On this day in Tudor history, 26th November 1533, Henry Fitzroy, Duke of Richmond and Somerset, married Mary Howard at Hampton Court Palace.
Henry Fitzroy was King Henry VIII’s illegitimate son by his mistress Bessie Blount and Mary Howard was the daughter of Thomas Howard, 3rd Duke of Norfolk. They were both fourteen years old at the time of their wedding and were not expected to consummate the marriage or live together.
It appears that the marriage, which was a political match rather than a love match, was the idea of Henry VIII’s second wife, Anne Boleyn.
Find out more about the marriage and its context…
On this day in Tudor history, 26th November 1533, in the reign of King Henry VIII, Henry Fitzroy, Duke of Richmond and Somerset married Mary Howard. Fitzroy was the illegitimate son of King Henry VIII by his mistress Elizabeth or Bessie Blount, and Mary was the daughter of Thomas Howard, 3rd Duke of Norfolk. They were both fourteen years old.
This wedding at Hampton Court Palace appears to have been rather low-key, so much so that it is not mentioned by chroniclers Edward Hall and Charles Wriothesley, and even Eustace Chapuys, the imperial ambassador, only mentions it in passing at the end of a letter to Charles V:
“I have nothing more to say, save that to-morrow the marriage of the duke of Richmond to the daughter of the duke of Norfolk is to take place.”
Let me tell you a bit more about this wedding and its context. This talk is based on an article I did for the Anne Boleyn Files site a few years ago.
By the way, a bit of trivia to begin with. Fitzroy means “son of the king”. It is a contraction of “fils de roi”, French for son of the king, and was traditionally given to illegitimate sons of the king.
Back to Fitzroy and Mary Howard…
Fitzroy’s biographer Beverley Murphy points out that the Pope had to grant a dispensation for the marriage on the grounds of consanguinity because the bride and groom were related. Fitzroy was descended from Elizabeth Woodville and Mary was descended from Elizabeth’s sister, Katherine, Duchess of Buckingham. Although Chapuys’ letter appears to date the marriage to 25th November, with Chapuys saying on 24th that the marriage was due to take place “to-morrow”, the dispensation dates the marriage to the 26th.
In 1527, various girls were put forward as potential brides for Fitzroy, including Mary of Portugal, the daughters of the Queen of Denmark, and even his half-sister Princess Mary, but they all came to nothing when the King became consumed with his own marriage problems. So how did Fitzroy end up marrying Mary Howard?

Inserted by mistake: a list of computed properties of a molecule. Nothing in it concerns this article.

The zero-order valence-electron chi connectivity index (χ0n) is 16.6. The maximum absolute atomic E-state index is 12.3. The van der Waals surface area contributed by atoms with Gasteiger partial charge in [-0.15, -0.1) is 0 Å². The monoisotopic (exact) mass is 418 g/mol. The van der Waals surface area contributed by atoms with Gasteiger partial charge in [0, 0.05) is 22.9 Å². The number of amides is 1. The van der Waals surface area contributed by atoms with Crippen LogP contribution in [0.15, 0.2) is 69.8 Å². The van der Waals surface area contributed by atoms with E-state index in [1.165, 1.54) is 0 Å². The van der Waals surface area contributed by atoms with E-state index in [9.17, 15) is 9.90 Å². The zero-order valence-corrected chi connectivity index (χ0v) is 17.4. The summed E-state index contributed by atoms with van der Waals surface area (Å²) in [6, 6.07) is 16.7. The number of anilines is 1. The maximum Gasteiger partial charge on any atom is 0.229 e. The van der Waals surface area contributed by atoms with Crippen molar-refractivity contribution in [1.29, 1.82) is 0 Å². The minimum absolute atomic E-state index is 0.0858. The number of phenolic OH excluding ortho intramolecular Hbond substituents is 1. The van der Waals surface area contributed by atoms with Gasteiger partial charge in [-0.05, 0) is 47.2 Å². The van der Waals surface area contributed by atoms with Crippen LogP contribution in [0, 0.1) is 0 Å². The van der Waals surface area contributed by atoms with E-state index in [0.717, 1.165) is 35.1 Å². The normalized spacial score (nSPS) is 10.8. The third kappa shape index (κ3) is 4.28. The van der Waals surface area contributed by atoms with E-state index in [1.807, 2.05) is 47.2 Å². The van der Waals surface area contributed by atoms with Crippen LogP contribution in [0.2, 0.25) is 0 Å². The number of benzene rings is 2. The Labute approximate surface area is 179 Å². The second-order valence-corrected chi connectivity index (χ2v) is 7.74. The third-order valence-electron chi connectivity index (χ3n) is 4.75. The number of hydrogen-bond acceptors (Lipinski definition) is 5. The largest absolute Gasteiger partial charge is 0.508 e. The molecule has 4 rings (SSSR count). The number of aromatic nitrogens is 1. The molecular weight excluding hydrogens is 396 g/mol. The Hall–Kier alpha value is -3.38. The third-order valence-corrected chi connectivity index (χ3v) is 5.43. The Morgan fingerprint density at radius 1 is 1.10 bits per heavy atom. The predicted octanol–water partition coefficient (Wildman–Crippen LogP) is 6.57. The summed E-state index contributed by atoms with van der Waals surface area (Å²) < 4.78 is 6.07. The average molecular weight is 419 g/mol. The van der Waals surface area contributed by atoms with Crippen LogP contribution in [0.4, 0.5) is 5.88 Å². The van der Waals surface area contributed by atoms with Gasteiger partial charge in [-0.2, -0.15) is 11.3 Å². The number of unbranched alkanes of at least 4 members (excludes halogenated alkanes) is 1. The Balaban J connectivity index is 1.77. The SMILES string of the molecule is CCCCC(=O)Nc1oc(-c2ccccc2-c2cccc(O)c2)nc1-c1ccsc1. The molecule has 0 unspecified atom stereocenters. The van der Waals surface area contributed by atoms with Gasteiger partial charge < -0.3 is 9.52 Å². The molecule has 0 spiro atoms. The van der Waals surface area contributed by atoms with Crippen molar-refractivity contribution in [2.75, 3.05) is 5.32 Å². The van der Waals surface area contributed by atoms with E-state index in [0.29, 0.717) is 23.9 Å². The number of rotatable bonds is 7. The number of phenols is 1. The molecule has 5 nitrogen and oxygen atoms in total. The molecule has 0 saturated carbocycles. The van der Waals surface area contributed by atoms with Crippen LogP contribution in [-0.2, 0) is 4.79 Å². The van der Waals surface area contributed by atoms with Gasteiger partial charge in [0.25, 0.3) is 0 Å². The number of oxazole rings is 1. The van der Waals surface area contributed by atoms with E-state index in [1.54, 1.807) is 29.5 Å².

Well, the Duke of Norfolk, Mary’s father, put it down to Henry VIII, commenting in December 1529 to Chapuys that “the King wishes the Duke to marry one of my daughters”, as did Mary herself in a letter to Thomas Cromwell in 1538:
“The marriage was made by his [the King’s] commandment without that ever I made suit therefor, or yet thought thereon, being fully concluded then with my lord of Oxford, which marriage would to Christ had taken effect […]”
But, as Beverley Murphy points out, “the true architect of the arrangement seems to have been Anne Boleyn”. Mary’s mother, Elizabeth Stafford, Duchess of Norfolk, certainly blamed Anne for it. In a letter to Cromwell in 1537 regarding her jointure and that of her daughter, she wrote “Queen Anne got the marriage clear for my lord my husband, when she did favour my lord, my husband.” In 1530, Chapuys wrote of how the duchess had clashed with Anne Boleyn because the duchess wanted Mary to marry the Earl of Derby “but the Lady Anne opposed it, and used such high words towards the Duchess that the latter narrowly escaped being dismissed from Court.” It obviously suited Anne for Fitzroy to be married off to one of her relations, rather than to a European princess. Murphy writes that “Henry’s subsequent reluctance to acknowledge the union strongly suggests that he was persuaded into it by Anne, who cannot have viewed the prospect of Richmond making a sparkling European marriage with any pleasure.”
The marriage was a political match, rather than a love match, and it is not clear how the couple felt about it or how well they knew each other. As Murphy points out, Mary had been at court for several months before the marriage serving her cousin, Anne Boleyn, but Fitzroy had been away in France for most of that time.
The couple did not live together after their marriage and were not expected to consummate their union because of their youth, with Henry VIII not wanting to risk the health of his son. Unfortunately, Fitzroy died in July 1536 at the age of just seventeen. Mary never remarried.